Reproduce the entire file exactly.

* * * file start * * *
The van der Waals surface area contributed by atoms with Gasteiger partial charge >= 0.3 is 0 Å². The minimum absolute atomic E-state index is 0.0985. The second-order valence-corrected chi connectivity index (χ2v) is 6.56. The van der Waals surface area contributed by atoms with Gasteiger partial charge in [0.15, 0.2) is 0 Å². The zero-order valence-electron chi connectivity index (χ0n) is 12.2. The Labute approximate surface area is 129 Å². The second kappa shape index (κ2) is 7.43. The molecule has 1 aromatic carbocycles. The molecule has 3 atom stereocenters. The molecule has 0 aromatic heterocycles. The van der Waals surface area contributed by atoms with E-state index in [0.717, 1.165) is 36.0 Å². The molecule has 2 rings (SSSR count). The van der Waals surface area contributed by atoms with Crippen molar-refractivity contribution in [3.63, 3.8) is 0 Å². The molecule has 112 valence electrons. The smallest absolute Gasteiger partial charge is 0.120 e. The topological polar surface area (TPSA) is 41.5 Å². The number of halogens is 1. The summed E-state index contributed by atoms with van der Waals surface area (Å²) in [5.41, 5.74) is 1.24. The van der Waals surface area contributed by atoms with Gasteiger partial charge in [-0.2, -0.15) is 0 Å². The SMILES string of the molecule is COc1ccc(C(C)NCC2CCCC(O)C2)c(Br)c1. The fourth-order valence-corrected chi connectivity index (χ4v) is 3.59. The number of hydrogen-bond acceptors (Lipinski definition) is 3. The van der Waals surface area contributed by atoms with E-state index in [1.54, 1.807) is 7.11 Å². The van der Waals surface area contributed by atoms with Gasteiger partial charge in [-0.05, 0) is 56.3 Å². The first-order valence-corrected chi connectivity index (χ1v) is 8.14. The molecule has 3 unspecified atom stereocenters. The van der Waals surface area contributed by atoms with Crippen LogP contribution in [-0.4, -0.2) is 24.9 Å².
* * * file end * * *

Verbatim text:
The van der Waals surface area contributed by atoms with Gasteiger partial charge >= 0.3 is 0 Å². The minimum absolute atomic E-state index is 0.0985. The second-order valence-corrected chi connectivity index (χ2v) is 6.56. The van der Waals surface area contributed by atoms with Gasteiger partial charge in [0.15, 0.2) is 0 Å². The zero-order valence-electron chi connectivity index (χ0n) is 12.2. The Labute approximate surface area is 129 Å². The second kappa shape index (κ2) is 7.43. The molecule has 1 aromatic carbocycles. The molecule has 3 atom stereocenters. The molecule has 0 aromatic heterocycles. The van der Waals surface area contributed by atoms with E-state index in [0.717, 1.165) is 36.0 Å². The molecule has 2 rings (SSSR count). The van der Waals surface area contributed by atoms with Crippen molar-refractivity contribution in [3.63, 3.8) is 0 Å². The molecule has 112 valence electrons. The smallest absolute Gasteiger partial charge is 0.120 e. The topological polar surface area (TPSA) is 41.5 Å². The number of halogens is 1. The summed E-state index contributed by atoms with van der Waals surface area (Å²) in [5.41, 5.74) is 1.24. The van der Waals surface area contributed by atoms with Gasteiger partial charge in [-0.2, -0.15) is 0 Å². The SMILES string of the molecule is COc1ccc(C(C)NCC2CCCC(O)C2)c(Br)c1. The fourth-order valence-corrected chi connectivity index (χ4v) is 3.59. The number of hydrogen-bond acceptors (Lipinski definition) is 3. The van der Waals surface area contributed by atoms with E-state index in [1.54, 1.807) is 7.11 Å². The van der Waals surface area contributed by atoms with Gasteiger partial charge in [-0.05, 0) is 56.3 Å². The first-order valence-corrected chi connectivity index (χ1v) is 8.14. The molecule has 3 unspecified atom stereocenters. The van der Waals surface area contributed by atoms with Crippen LogP contribution in [-0.4, -0.2) is 24.9 Å².